• 32. Sales Social networking sites – Can target sales (but need to be careful!) – Create groups & events e.g. Friends of Ford Brand ambassador programs – Identify loyal customers who bring others into your community Communities – Understand and target sales Embeddable widgets – Users can prove brand loyalty – Points of presence for sales
  • 33. Research and development Brand monitoring – Understand the reach and impact of your brand – Know what is being said in the „hearts and minds‟ and be more reactive Research communities – Share and build ideas within internal and external communities to test their value Innovation communities – Users can provide recommendations for new features – Communities of users can vote on new features to guide product or feature development
  • 34. Operations Internal social networks – Cross-fertilisation of ideas – From front line to back office – e.g. Blue Shirt Nation (Best Buy Inc) – Promote the sense of culture and can bring together widely dispersed/loosely coupled workforces Wikis – Provides a platform to develop self-organising teams – Take on responsibility and change External social networks – Leverage employees‟ networks to hire new staff
  • 35. Strategic impact on future business 3 1 4 2 5 6
  • 36. Strategic response
  • 37. Fifty Ideas
  • 38. Fifty ideas (some might even be good!) Marketing Recruitment 1. Viral video 11. Current staff „Friend‟ new recruits 2. Twitter account for product 12. MySpace advertising 3. Product Facebook fan page 13. Ask staff on OSN to use networks 4. Use Twitter to engage media 14. Company fan pages 5. CEO Blog 15. Create OSN for recruitment 6. search.twitter.com RSS 16. Use OSN search to „reference 7. Google alerts check‟ candidates 8. Create a Facebook widget 17. Use OSN to headhunt candidates 9. Watch and learn 18. Mention jobs within LinkedIn groups 10. Put Presentations on Slideshare 19. Ask new staff to blog/vlog/tweet their experiences 20. Staff Alumni OSN
  • 39. Fifty ideas (some might even be good!) Internal communication Training 21. Use Yammer between staff 31. YouTube your training sessions 22. Convert intranet to an OSN 32. Use YouTube videos in your training 23. Internal vlogging for projects 33. Use podcasts for training 24. Community of Practice Wikis 34. Use SlideShare to find presenters 25. Create virtual teams on new topics, and skype them in 26. RSS external newsfeeds 35. Use Facebook/your own OSN to 27. Wiki to work track attendance at training events 28. Yammer your timesheets 36. OSN surveys for training feedback 29. Flickr photos, with GeoTagging, of 37. Have staff blog/wiki their learning remote offices/sites and peer-assess for CPD 30. Create OSN for the social club and 38. MP3 record training sessions, family! create a podcast (marketing, recruitment, & training)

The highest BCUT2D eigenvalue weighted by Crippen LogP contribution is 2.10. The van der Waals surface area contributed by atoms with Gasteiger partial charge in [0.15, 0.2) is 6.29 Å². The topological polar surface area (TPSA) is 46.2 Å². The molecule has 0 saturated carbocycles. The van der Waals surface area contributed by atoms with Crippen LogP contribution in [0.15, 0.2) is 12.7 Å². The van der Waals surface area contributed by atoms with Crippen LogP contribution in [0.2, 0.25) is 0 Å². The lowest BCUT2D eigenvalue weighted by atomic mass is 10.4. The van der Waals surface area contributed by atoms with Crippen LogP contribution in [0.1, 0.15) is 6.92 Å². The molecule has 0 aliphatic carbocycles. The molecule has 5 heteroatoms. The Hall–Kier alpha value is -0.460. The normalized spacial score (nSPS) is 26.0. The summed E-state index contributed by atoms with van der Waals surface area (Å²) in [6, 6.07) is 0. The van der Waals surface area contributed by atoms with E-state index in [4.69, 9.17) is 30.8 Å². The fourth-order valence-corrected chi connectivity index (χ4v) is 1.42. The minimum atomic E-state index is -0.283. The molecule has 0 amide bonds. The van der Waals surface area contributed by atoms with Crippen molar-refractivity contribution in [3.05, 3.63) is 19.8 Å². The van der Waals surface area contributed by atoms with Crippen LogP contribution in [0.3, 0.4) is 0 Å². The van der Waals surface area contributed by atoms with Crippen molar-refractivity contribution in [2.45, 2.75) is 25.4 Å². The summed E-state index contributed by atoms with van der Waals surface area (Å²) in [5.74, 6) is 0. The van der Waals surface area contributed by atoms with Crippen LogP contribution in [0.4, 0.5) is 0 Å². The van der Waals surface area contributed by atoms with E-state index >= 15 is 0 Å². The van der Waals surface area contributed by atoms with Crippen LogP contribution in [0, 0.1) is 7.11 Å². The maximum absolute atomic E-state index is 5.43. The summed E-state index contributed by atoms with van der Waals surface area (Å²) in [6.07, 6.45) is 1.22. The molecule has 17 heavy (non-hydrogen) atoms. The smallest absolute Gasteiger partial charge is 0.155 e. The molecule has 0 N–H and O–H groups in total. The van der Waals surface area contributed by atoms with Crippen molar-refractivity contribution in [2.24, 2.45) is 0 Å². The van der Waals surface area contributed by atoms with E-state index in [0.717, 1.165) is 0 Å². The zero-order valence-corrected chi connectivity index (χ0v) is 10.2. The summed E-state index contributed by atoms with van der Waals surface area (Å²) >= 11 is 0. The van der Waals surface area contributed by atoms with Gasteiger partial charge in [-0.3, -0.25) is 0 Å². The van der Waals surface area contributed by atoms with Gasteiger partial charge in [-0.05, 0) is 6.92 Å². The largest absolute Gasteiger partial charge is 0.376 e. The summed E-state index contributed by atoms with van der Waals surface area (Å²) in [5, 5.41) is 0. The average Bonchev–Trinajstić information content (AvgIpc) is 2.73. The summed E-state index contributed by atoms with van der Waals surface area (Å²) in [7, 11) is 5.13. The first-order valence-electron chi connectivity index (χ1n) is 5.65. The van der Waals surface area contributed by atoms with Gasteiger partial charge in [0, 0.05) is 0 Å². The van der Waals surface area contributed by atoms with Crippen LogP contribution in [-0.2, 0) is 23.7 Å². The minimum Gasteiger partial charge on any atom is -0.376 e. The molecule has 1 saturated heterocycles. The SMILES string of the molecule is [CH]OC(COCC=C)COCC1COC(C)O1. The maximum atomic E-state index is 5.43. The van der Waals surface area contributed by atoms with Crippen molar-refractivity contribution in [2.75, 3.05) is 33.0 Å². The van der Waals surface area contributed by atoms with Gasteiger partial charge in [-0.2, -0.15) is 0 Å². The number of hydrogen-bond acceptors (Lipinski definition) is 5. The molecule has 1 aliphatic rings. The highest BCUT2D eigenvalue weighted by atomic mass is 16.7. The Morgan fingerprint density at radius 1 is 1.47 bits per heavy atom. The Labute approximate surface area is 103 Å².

• 40. Fifty ideas (some might even be good!) The final 12 39. Use FriendFeed to „stalk‟ research 45. Use Web 2.0/OSN to communicate the activities of your competitors & monitor your delivery of strategy 40. Use OSN to help telecommuters 46. Use Twitter to turn the coffee feel more connected machine on in the staff room before 41. Create an @fakecompetitor on you get to work Twitter.... naw, just kidding 47. Use QIK to broadcast AGMs 42. Use Yammer to cut down on 48. Publish your delivery „group emails‟ across the routes/pipelines/infrastructure enterprise assets on Google Maps 43. Create a mashup website of your 49. Replace your client newsletters with product, newsfeed, Google Mapos an online social network and retailers 50. Keep looking out for what things you 44. Research a client‟s personal can use online social networking for! needs and target accordingly
  • 41. Conclusion
  • 42. Concluding questions? Conclusion Review the expectations wall – How did we go? – Look at the fifty ideas Applied Insight Pty Ltd Services – Social networking training for staff – Social networking review for your business – Social networking policies & procedures – Developing and implement online social networking strategy
  • 43. Contact details Micheal Axelsen Applied Insight Pty Ltd Director, Applied Insight Pty Ltd PO Box 603 Toowong DC 4066 m: 0412 526 375 AUSTRALIA t: +61 7 3139 0325 e: micheal.axelsen@appliedinsight.com.au blog: www.michealaxelsen.com